on loss of renal function. Chi-square test was used to test
statistical signicance of dichotomous variables, and a P
value of < 0.05 was considered signicant.
RESULTS
The demographics for the entire group and risk factors
for the occurrence of BKVN are shown in Table 2 (mean
SD). The mean age at the time of diagnosis was 44
(range 2670 years) and 60% of the patients were men.
Twenty-four (58%) of the patients were Caucasians, 15
(36%) were African Americans, and 2 (5%) were oth-
ers (Hispanics or Asian). A total of 22 (54%) had re-
ceived renal grafts and 5 renal/pancreas (12%) from de-
ceased donors and the remaining 14 (34%) from living
donors. The majority of the patients were on a combi-
nation of tacrolimus, mycophenolate mofetil, and pred-
nisone. There were no demographic, pretransplant, or
posttransplant risk factors identied among the 41 pa-
tients with BKVN (Table 2).
The incidence rate of BKVN for the 2 groups was
16/687 (2.3%) for group I and 25/314 (7.9%) for group
II (Overall 41/1001 =4%). Thus, there was an increase in
the incidence of BKVN in the 2001 to 2003 time frame.
The median time to diagnosis of BKVN was 318 days
(range 481356 days). There were no differences in time
to BKVN diagnosis according to race, sex, type of trans-
plant, or between group I and II cases. Overall renal graft
failure occurred in 19 (46%) cases, and the actuarial renal
1836 Vasudev et al: BKV: Risk factors in renal transplant recipients
Table 2. Demographics and risk factors
a
for the development of
BKVN
Total BKVN yes BKVN no
(N = 1001) (N = 41) (N = 960) P
Age at transplant years 44 12.1 47 13.7 0.22
(mean)
Sex (M/F) N 29/12 572/388 0.2
Race (W/B/other) N 24/15/2 664/214/82 0.09
Organ source (deceased vs. 27/14 564/396 0.8
living donor) N
Renal/pancreas Tx N 5 112 0.8
CIT hours (mean) 10.6 8.7 14 10.3 0.05
HLA matchmean 2.31 1.8 2.71 1.9 0.22
PRAmean 3.19 15 6.65 20 0.39
CMV (D+R) N 9 316 0.19
Donor age years (mean) 42 13.8 37 16.5 0.08
Abbreviations are BKVN, BKV nephritis; W, white; B, black; CIT, cold
ischemia time; Tx, transplant; HLA, human leukocyte antigen; PRA, panel
reactive antibody; CMV, cytomegalovirus; D, donor; R, recipient.
a
Univariate analyses was performed for evaluating risk factors.
Actuarial
graft survival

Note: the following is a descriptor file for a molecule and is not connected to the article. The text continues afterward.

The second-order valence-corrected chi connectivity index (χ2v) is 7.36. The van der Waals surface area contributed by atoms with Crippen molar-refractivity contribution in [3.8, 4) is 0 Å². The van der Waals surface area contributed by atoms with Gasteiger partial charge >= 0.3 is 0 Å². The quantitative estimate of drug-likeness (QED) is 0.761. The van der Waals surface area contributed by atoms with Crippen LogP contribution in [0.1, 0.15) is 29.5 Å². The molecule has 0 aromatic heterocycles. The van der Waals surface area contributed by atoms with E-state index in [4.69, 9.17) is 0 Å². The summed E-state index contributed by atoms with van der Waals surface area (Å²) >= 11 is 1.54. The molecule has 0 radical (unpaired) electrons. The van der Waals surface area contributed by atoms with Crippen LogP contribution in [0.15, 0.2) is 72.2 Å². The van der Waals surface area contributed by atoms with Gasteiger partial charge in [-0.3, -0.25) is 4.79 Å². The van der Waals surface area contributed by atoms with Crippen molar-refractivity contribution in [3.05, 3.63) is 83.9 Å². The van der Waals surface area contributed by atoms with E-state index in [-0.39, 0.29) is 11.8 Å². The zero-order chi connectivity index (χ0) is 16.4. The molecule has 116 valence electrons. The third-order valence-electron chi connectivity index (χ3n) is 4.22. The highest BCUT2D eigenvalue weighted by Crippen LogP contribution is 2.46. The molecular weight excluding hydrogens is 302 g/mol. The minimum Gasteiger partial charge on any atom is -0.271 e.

Recipients without
BKVN
Biopsy proven
BKVN
P < 0.001
Post-transplant years
100
% 90
80
70
60
50
40
0 0.5 1 2 3 4 5
Fig. 1. Life table graph showing actuarial renal transplant survival in
all 41 cases with BKVN at our center. There is clear-cut reduction in
graft survival in subjects with BKVN.
graft survival for these patients with documented BKVN
was lower than for the unaffected renal transplant recip-
ients (Fig. 1). The 6-month, 1, 2, 3, and 5 years post-
transplant actuarial renal graft survival for those who
had BKVN was 97%, 90%, 58%, and 47%, respectively.
The corresponding values for the rest of the population
were 94%, 92%, 83%, and 76%, respectively (P<0.001).
Among group I cases there were 10 graft losses out of 16
cases, compared to 9 out of the 25 cases in group II (P =
0.11).
The renal function was calculated using the Cockcroft-
Gault formula for creatinine clearance, at time of diag-
nosis of BKVN, at 4 months before diagnosis of BKVN,
and at the most recent follow-up time for all group II
cases. The median rate of decline of renal function in
the 4 months before the diagnosis of BKVN was 4.8
mL/min/month. The median duration of follow-up was
8 months (range 1 to 34 months). In this group of pa-
tients the rate of decline slowed to 0.7 mL/min/month
(P=0.004) (Fig. 2). Renal transplant loss was more likely
when serum creatinine at diagnosis of BKVN was 2.2
Creat cl loss
before diagnosis
Creat cl loss
after diagnosis
C
r
e
a
t

c
l
,

m
L
/
m
i
n
0
1
2
3
4
5
6
Fig. 2. Comparison of the median decline in creatinine clearance for
the four months before the diagnosis of BKVN and during subsequent
follow-up after adjustment in immunosuppressive therapy in the 25
cases of group II.
mg/dL or higher (P < 0.01). The evolution of renal func-
tion, using 100/serumcreatinine for 2 cases with BKVNis
shown in Figure 3. Figure 3Aillustrates a case fromgroup
I, in which immunosuppression was not decreased, and
subsequent progression of renal disease. Figure 3Bshows